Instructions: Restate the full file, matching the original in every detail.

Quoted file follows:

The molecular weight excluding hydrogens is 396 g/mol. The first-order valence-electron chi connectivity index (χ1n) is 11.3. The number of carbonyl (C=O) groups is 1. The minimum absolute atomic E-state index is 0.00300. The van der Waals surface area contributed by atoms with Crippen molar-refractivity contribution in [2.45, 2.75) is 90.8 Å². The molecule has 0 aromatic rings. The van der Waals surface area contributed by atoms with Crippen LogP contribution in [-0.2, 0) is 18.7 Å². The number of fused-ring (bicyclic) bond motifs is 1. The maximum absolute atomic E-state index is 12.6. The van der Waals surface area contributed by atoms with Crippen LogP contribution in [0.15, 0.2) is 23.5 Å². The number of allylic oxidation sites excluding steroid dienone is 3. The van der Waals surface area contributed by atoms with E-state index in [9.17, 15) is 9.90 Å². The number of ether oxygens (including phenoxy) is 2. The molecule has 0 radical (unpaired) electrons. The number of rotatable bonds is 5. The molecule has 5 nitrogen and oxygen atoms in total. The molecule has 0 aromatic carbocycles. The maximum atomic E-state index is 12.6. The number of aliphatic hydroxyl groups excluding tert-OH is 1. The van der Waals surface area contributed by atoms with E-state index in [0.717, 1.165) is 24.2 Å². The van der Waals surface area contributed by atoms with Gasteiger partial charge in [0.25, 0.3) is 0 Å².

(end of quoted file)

The molecular weight excluding hydrogens is 396 g/mol. The first-order valence-electron chi connectivity index (χ1n) is 11.3. The number of carbonyl (C=O) groups is 1. The minimum absolute atomic E-state index is 0.00300. The van der Waals surface area contributed by atoms with Crippen molar-refractivity contribution in [2.45, 2.75) is 90.8 Å². The molecule has 0 aromatic rings. The van der Waals surface area contributed by atoms with Crippen LogP contribution in [-0.2, 0) is 18.7 Å². The number of fused-ring (bicyclic) bond motifs is 1. The maximum absolute atomic E-state index is 12.6. The van der Waals surface area contributed by atoms with Crippen LogP contribution in [0.15, 0.2) is 23.5 Å². The number of allylic oxidation sites excluding steroid dienone is 3. The van der Waals surface area contributed by atoms with E-state index in [9.17, 15) is 9.90 Å². The number of ether oxygens (including phenoxy) is 2. The molecule has 0 radical (unpaired) electrons. The number of rotatable bonds is 5. The molecule has 5 nitrogen and oxygen atoms in total. The molecule has 0 aromatic carbocycles. The maximum atomic E-state index is 12.6. The number of aliphatic hydroxyl groups excluding tert-OH is 1. The van der Waals surface area contributed by atoms with E-state index in [0.717, 1.165) is 24.2 Å². The van der Waals surface area contributed by atoms with Gasteiger partial charge in [0.25, 0.3) is 0 Å².